Congress and the White House can expect a barrage of phone calls and e-mails this Friday urging an increase in federal spending on education.
The occasion is the 1999 National Contact Washington Day for Education Funding, organized by the Committee for Education Funding, a coalition of K-12 and higher education groups that lobbies for federal aid. The Sept. 10 effort comes as the House and Senate appropriations committees are expected to take up spending bills for education and related programs; new spending laws are due by Oct. 1, when the federal fiscal year begins. Under strict budget caps that Congress negotiated with President Clinton in 1997, education spending could undergo significant cuts from last year.
A special World Wide Web page being set up by the CEF is designed to ease access to Capitol Hill and the White House. It will be available through the group's World Wide Web site at www.cef.org.
A small group of Senate Republicans has unveiled a teacher-quality bill that would offer substantial flexibility for school districts in spending about $2 billion in federal money, including the aid President Clinton wants earmarked for class-size reduction.
The bill is similar to House legislation called the Teacher Empowerment Act, HR 1995, that was approved in July but drew a veto threat from the president.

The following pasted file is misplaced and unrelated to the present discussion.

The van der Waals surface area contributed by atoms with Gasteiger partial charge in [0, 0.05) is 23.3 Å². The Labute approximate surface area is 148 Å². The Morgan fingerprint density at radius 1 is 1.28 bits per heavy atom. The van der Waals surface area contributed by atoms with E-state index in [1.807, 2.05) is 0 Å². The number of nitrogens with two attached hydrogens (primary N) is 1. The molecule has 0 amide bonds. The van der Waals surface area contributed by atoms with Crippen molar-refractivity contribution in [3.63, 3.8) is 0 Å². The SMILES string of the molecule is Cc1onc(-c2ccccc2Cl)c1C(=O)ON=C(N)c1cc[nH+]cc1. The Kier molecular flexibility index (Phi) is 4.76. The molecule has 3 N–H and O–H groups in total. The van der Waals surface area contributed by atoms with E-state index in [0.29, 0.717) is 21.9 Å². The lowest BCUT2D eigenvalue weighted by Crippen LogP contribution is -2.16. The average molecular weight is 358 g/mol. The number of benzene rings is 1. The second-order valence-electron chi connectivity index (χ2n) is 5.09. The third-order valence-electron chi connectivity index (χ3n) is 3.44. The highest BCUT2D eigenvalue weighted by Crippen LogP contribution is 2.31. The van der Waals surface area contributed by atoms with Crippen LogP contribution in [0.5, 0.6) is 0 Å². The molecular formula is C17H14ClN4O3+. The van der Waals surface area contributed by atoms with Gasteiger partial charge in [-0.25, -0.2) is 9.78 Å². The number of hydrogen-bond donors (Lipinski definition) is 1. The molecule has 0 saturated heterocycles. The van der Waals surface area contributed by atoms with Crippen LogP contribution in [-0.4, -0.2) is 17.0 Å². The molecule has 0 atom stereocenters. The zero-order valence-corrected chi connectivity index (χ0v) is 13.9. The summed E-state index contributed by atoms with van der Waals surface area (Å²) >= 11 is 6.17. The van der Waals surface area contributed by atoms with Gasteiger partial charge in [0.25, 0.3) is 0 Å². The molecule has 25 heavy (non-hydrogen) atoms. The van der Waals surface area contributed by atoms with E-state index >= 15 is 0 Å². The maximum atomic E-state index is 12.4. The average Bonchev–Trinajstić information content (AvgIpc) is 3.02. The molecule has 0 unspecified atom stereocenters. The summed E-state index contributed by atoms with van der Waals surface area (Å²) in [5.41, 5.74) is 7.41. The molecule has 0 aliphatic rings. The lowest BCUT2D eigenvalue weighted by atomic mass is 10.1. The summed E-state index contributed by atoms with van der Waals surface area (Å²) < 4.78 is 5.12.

"We think it's very important to give the local school districts the flexibility" to use federal teacher-hiring dollars for teacher quality, Sen. Judd Gregg, the New Hampshire Republican who chairs the Senate Subcommittee on Children and Families, said during an August press conference. Other co-sponsors include Senate Majority Leader Trent Lott of Mississippi.
An hour after Sen. Gregg's news conference, Senate Democrats held their own press event. Sen. Edward M. Kennedy of Massachusetts, the ranking Democrat on the education committee, argued that the Republican bill would create a "false choice" between professional development and class-size reduction. He added that the bill lacked sufficient accountability measures.
Notably, Sen. James M. Jeffords of Vermont, the Republican chairman of the education committee, is not a co- sponsor.
—Erik W. Robelen email@example.com
Vol. 19, Issue 1, Page 26